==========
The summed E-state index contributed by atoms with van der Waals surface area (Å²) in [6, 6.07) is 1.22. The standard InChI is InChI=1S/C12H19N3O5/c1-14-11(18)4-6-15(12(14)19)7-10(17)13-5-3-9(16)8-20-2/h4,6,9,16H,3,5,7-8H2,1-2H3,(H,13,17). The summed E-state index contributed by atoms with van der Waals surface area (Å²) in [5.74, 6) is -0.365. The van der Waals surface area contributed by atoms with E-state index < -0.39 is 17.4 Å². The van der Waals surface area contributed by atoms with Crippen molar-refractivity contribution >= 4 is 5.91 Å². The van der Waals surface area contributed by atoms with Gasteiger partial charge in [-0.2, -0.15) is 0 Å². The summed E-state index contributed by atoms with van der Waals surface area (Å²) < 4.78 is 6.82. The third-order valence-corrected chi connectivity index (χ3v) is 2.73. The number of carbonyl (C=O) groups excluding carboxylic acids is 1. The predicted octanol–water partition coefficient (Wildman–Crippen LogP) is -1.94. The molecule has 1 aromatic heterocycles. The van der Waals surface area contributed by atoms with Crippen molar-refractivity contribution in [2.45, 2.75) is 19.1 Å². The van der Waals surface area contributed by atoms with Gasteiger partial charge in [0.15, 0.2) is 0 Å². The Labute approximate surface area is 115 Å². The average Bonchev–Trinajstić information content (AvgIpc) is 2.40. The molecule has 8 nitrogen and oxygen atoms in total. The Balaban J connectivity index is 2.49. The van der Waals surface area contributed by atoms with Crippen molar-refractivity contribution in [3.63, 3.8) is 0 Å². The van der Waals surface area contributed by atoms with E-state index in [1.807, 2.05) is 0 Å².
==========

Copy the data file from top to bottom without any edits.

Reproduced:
The summed E-state index contributed by atoms with van der Waals surface area (Å²) in [6, 6.07) is 1.22. The standard InChI is InChI=1S/C12H19N3O5/c1-14-11(18)4-6-15(12(14)19)7-10(17)13-5-3-9(16)8-20-2/h4,6,9,16H,3,5,7-8H2,1-2H3,(H,13,17). The summed E-state index contributed by atoms with van der Waals surface area (Å²) in [5.74, 6) is -0.365. The van der Waals surface area contributed by atoms with E-state index < -0.39 is 17.4 Å². The van der Waals surface area contributed by atoms with Crippen molar-refractivity contribution >= 4 is 5.91 Å². The van der Waals surface area contributed by atoms with Gasteiger partial charge in [-0.2, -0.15) is 0 Å². The summed E-state index contributed by atoms with van der Waals surface area (Å²) < 4.78 is 6.82. The third-order valence-corrected chi connectivity index (χ3v) is 2.73. The number of carbonyl (C=O) groups excluding carboxylic acids is 1. The predicted octanol–water partition coefficient (Wildman–Crippen LogP) is -1.94. The molecule has 1 aromatic heterocycles. The van der Waals surface area contributed by atoms with Crippen molar-refractivity contribution in [2.45, 2.75) is 19.1 Å². The van der Waals surface area contributed by atoms with Gasteiger partial charge in [0.15, 0.2) is 0 Å². The Labute approximate surface area is 115 Å². The average Bonchev–Trinajstić information content (AvgIpc) is 2.40. The molecule has 8 nitrogen and oxygen atoms in total. The Balaban J connectivity index is 2.49. The van der Waals surface area contributed by atoms with Crippen molar-refractivity contribution in [3.63, 3.8) is 0 Å². The van der Waals surface area contributed by atoms with E-state index in [1.807, 2.05) is 0 Å².